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Antoine and Colette catches up with Antoine Doinel as a solitary 17-year-old who works at Phillips manufacturing LPs to support himself. He lives in furnished room by himself in Place Clichy, listening to opera and classical music and spending time with René (Patrick Auffay), his school friend from The 400 Blows.
One day, while attending a Berlioz Music Programme with René, he spots Colette, a secondary school student, and falls in love for the first time.
Colette is his own age, but unlike Antoine has a warm, supportive family with whom she still lives. Antoine forms a strong friendship with Colette and, eventually, also her parents who begin to treat him as if he were a part of their family.
Colette's feelings for Antoine are at first ambiguous and, harboring some hope that she might grow to return them, he leaves his apartment at the Place Clichy and moves into an apartment across the road from her family's. Although she continues to treat him kindly, it slowly becomes apparent that she is not interested in him romantically. He sulks about this and at first refuses to see her, but he is lured back by a dinner invitation. It is clear that her family still consider him a surrogate son and are possibly hoping for something romantic to happen between the two teenagers.
All of these hopes are dashed, however, when the pretty Colette is met at the front door by an older man. Her parents and Antoine look helplessly on as she disappears off with her date. They are all left to watch television.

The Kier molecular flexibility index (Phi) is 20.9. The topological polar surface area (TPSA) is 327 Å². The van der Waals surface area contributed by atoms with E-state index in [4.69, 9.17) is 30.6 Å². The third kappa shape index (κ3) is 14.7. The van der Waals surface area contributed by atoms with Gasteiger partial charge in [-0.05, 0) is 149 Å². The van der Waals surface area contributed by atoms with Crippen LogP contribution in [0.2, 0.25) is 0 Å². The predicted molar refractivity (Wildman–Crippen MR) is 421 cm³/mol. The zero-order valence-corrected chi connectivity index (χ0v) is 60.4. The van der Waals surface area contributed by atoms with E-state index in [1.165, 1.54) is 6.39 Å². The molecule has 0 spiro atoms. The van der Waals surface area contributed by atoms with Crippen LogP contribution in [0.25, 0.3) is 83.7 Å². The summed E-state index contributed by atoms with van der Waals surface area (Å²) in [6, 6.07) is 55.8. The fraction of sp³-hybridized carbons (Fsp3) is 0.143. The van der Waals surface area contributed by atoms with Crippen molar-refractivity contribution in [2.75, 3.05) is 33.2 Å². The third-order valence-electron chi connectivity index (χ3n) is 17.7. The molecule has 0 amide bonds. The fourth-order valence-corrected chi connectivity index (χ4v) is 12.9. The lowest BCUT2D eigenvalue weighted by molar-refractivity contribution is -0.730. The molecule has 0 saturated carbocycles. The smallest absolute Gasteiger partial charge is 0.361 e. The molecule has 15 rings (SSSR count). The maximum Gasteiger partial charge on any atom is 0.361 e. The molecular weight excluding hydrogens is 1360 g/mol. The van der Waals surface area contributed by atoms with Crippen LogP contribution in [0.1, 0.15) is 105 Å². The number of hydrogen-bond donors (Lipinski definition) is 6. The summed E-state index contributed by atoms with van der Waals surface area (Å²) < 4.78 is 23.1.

Doinel's adventures follow with Stolen Kisses, Bed and Board and Love on the Run.
Source : Wikipedia
Antoine and Colette (French: Antoine et Colette) is the second film — a short — in François Truffaut's series about Antoine Doinel, the character he follows from boyhood to adulthood through five films. The film was made for the 1962 anthology collection, Love at Twenty, which featured shorts from the renowned directors Shintarô Ishihara, Marcel Ophüls, Renzo Rossellini and Andrzej Wajda, as well as Truffaut.
Antoine Doinel — and Jean-Pierre Léaud, the actor who played him throughout all five films — had made his screen debut in 1959 with Truffaut's first film, The 400 Blows. Truffaut's tender, semi-autobiographical film about the young Antoine and his gradual descent into petty crime introduced the world to the French New Wave, a short-lived but highly influential outpouring of work from young French filmmakers including Jean-Luc Godard, Claude Chabrol, and Éric Rohmer.
Truffaut had just finished Jules and Jim in 1962 when he was approached by film producer Pierre Roustang for his omnibus film project Love At Twenty. Truffaut was influential in helping to select Shintarô Ishihara, Marcel Ophüls, Renzo Rossellini and Andrzej Wajda as the other directors who would eventually participate in the project. In his book Truffaut On Truffaut, Truffaut later said, "For my part, the French episode gave me the occasion to realize a project I hadn't dared to launch on my own, a short sequel to my first film, The 400 Blows, in which we would meet up with the young Antoine Doinel three years later having his first sentimental adventure, one that would illustrate the moral: you risk losing everything by wanting too much."
Antoine and Colette is a largely autobiographical work, based on seventeen-year-old Truffaut's infatuation with an unconventional beauty named Lilliane Latvin. Truffaut met Latvin at the Cinémathèque Française and quit his job as a welder and moved to Paris just to be near her. Like Antoine, he took an apartment across the street from hers so that he could monitor her activities. However, she was ultimately not interested in him nor in any of his friends (she had also attracted attention from Jean Gruault and Jean-Luc Godard).
Source : Wikipedia